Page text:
There was a mighty jerk that brought a shout from Ned Newton's lips and a grunt from Mr. Damon. Tom clung to his swivel-seat, staring ahead.

The pilot of the electric locomotive shot over on the siding; the forward trucks followed, then the great drivers. The whole locomotive swerved into the siding, but for several breathless seconds Tom was not at all sure that the monster would not jump the rails and head into the ditch!

Meanwhile his gaze measured the speed of that flying figure in the Mackinaw as it scuttled up the slope through the open grove of hard wood and pine. He could not at first see Koku, but he knew the giant was headed for the fugitive, whether the latter proved to be Andy O'Malley or not.

Tom's gaze flashed to what lay ahead of the electric locomotive. As it seemed to joggle back into balance, gain its uprightness, as it were, the inventor saw the great, log-braced bumper between the two rails at the end of the siding. With what force would the locomotive hit that obstruction?

Until the trailers were over the switch Tom dared not give her the brakes. To lock the brake shoes upon the wheels might easily throw the locomotive off the rails. But the instant he felt the tail of the long locomotive swerve off the switch he jabbed the compressed air lever and the wild shriek of the brake shoes answered to his effort.

Then the bumper was but a few yards ahead. The electric locomotive was bound to collide with it. And under the speed at which it had been running, now scarcely reduced by half, the collision was apt to be a tragic happening!

Weeks of effort might be ruined in that moment! If the crash was serious, thousands of dollars might be lost! In truth, Tom Swift apprehended the possibility of a disaster, the complete results of which might put the test of his invention forward for weeks—perhaps for months.

Nor could he do a thing to avert the disaster. He had reversed and set the brakes immediately after the last wheel of the trailer was on the siding. Nothing more could he do as the great electric locomotive bore down upon the solid timber at the far end of this short track.

Those few seconds, as the locked wheels slid toward the end of the siding, were about as hard to bear as any experience the young inventor had ever gone through. It was not so much the peril of the accident, it was the possibility of what might happen to the locomotive.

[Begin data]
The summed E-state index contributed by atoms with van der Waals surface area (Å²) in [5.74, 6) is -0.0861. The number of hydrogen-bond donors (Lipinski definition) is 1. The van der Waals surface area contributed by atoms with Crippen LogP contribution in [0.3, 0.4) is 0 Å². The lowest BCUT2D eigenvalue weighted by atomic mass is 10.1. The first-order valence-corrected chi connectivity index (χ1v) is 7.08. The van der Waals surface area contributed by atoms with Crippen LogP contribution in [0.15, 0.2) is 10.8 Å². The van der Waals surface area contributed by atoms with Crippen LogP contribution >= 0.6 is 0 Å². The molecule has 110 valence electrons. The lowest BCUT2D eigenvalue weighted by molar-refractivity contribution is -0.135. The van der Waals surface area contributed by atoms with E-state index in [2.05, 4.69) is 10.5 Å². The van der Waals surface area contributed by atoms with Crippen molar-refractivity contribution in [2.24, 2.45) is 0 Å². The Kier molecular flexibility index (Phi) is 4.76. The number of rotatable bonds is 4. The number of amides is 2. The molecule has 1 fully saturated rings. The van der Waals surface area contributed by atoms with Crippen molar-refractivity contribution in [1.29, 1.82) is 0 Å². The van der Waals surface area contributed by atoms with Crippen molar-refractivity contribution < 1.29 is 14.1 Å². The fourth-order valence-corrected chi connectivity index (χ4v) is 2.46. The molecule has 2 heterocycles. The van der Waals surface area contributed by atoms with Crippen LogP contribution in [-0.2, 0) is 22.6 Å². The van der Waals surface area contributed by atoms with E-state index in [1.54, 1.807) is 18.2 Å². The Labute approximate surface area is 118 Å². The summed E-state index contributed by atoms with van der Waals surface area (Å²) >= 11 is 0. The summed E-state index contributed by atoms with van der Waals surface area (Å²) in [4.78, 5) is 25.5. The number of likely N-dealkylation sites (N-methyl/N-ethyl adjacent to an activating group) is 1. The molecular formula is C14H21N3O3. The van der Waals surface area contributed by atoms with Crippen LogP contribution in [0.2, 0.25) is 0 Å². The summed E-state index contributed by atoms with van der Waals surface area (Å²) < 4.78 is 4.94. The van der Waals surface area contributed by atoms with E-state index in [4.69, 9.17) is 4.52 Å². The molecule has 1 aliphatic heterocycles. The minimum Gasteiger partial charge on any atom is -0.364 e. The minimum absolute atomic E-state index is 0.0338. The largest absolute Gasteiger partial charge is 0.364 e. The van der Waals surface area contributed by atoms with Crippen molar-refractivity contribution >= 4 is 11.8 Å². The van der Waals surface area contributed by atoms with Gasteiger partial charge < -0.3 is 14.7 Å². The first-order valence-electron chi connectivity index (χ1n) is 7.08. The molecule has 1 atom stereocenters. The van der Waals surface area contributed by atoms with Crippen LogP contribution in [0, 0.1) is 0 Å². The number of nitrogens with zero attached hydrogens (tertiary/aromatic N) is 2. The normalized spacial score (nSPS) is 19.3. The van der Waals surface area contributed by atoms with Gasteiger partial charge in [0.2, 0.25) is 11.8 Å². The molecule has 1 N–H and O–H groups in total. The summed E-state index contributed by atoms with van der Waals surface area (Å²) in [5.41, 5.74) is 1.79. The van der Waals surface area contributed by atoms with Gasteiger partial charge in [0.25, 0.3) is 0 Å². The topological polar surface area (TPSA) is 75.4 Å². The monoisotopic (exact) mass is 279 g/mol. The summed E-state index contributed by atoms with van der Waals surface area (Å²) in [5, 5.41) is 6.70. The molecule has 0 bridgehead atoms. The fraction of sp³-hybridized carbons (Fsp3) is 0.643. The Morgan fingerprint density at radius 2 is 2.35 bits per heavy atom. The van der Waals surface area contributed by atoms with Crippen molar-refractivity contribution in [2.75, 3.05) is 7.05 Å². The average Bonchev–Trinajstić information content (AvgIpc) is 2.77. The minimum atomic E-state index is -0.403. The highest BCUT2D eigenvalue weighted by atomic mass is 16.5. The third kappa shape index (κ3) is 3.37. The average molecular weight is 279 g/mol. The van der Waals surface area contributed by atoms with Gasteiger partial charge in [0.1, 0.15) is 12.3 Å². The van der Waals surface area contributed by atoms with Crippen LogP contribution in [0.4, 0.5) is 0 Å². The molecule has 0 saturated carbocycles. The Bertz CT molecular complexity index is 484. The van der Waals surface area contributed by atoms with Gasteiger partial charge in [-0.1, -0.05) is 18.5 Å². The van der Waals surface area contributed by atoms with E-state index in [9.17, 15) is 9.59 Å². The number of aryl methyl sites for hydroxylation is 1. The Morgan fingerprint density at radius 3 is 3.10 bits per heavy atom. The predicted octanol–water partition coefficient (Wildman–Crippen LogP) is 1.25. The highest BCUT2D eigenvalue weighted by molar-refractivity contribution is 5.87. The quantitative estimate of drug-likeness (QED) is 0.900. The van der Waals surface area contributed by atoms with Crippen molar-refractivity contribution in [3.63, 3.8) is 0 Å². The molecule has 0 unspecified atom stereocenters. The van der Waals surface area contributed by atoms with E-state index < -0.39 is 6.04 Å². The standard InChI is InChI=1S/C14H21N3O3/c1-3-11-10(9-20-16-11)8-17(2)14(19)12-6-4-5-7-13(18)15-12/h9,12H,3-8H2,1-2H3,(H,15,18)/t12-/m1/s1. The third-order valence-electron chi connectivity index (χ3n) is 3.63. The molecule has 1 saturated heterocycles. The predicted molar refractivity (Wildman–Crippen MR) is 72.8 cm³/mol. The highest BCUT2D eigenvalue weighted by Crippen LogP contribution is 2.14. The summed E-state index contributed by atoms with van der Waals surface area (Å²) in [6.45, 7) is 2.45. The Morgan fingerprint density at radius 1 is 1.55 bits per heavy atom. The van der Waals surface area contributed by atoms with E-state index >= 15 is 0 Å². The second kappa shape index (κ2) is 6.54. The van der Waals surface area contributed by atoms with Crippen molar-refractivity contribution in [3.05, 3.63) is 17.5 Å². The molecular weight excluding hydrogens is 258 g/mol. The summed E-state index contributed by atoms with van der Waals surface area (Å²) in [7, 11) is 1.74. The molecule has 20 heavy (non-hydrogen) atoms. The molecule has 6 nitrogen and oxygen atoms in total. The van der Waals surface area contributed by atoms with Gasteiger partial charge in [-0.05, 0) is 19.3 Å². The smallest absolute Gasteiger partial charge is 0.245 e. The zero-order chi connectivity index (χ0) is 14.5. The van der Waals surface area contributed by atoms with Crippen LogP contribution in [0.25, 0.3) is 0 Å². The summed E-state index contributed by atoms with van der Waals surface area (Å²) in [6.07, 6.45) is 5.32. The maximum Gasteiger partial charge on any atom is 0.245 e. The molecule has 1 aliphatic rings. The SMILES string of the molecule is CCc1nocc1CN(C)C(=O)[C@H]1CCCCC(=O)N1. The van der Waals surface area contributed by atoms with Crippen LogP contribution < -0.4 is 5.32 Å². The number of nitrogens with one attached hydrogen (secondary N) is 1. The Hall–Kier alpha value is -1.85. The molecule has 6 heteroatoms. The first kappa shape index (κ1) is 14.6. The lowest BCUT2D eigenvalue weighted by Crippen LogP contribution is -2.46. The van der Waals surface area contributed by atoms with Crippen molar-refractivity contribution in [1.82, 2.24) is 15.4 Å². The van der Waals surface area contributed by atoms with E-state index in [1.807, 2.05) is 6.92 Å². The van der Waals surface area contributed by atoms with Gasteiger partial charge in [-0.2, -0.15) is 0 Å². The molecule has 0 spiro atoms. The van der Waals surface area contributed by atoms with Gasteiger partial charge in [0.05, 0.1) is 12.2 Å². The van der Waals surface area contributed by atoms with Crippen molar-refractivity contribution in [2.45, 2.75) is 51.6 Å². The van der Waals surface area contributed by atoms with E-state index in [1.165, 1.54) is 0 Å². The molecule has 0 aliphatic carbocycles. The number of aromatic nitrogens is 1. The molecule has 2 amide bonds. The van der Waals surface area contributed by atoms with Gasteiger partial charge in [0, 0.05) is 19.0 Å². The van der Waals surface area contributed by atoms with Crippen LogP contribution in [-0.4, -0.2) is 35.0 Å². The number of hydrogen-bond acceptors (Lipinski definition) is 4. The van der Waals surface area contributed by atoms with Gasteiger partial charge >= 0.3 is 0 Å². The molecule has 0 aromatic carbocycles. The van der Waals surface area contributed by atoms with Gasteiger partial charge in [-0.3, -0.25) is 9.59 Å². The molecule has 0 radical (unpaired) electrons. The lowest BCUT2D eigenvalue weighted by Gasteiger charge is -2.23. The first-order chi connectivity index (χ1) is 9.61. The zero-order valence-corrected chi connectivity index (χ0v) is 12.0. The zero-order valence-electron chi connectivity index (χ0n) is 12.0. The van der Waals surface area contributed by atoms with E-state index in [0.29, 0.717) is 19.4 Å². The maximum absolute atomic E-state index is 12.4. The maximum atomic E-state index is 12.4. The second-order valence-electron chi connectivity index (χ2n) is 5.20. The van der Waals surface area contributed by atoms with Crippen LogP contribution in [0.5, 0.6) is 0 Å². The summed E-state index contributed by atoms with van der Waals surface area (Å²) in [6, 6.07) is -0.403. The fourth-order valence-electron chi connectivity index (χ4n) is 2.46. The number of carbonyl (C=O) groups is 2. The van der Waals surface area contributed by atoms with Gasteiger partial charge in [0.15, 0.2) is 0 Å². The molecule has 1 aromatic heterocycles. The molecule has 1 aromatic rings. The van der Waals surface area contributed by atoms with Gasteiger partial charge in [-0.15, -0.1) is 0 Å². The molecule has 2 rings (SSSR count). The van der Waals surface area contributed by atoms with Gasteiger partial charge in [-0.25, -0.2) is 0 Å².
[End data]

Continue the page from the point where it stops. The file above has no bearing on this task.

Within those few moments, however, Tom considered more than the safety of his companions and himself, and more than the peril of wreck to his locomotive. He considered the schedule of the trains on this division of the Hendrickton & Pas Alos and remembered all those that might be within this sector at this time.

If the locomotive smashed into the bumper with force enough to wreck the structure, would some approaching train on the westbound track not be endangered?

The thought was parent to Tom's act before the collision occurred. With a single swift motion he reached for the signaling apparatus which he had established in connection with his wireless telephone.

Just the moment before the head of the locomotive rammed that seemingly immovable barrier at the end of the siding there flashed into the air from Tom's annunciator the code word agreed upon announcing a wreck, and the number of the sector on which the electric locomotive was then running.

The next moment the crash occurred.

Tom had leaped up with a shout of warning. "Hang on!" was his cry. But when the locomotive had struck and rebounded Ned, from far down the aisle of the locomotive, wanted to know in a very peevish tone what he should have hung on to?

"My elbows!" he groaned. "I've skinned 'em, and my back has got a twist in it like the Irishman thought he had when he put on his overalls hind-side to. What's happened?"

"Bless my radiolite!" growled Mr. Damon. "My watch crystal is broken all to finders, if you want to know. Bless my shock-absorbers! you won't do this locomotive a bit of good, Tom Swift, if you stop it so abruptly."

"And that's the surest word you ever said," responded Tom, hurrying to the door. "I don't know what's broken, but we're still on the rails. The most immediate thing to learn, is the where-abouts of the fellow who did this."

"Who opened the switch?" cried Ned.

"I believe it was Andy O'Malley. Come on, Ned! Koku is after him and I don't want him to tear O'Malley apart before I get there."

"O'Malley has got powerful interests behind him, and it might go hard with Koku if he injured the spy and some of these Westerners caught him," suggested Mr. Damon.

"They ought to thank Koku for manhandling the fellow—if he does," said Ned.

"As a matter of fact," replied Tom, "Koku will merely hold to the fellow until we get there. But my giant's strength is enormous, and he does not always know the strength of his grasp. He might hurt the fellow. Come on," and Tom leaped from the doorway of the electric locomotive.

Ned leaped down the ladder after his chum.

"Which way did they go?" he asked.

"Across the ditch and up the hill," said Tom. "Mr. Damon!" he called back to that eccentric man, "will you please remain there and watch the locomotive?"

"I certainly will. And I'm armed, too," shouted Mr. Damon. "Don't fear for this locomotive, Tom. I am right on the job."

Tom waved his hand in reply, leaped the ditch, and started up through the wood. Ned was close behind him, and the two young men ran as hard as they could in the direction Tom had seen Andy O'Malley, followed by the giant, running.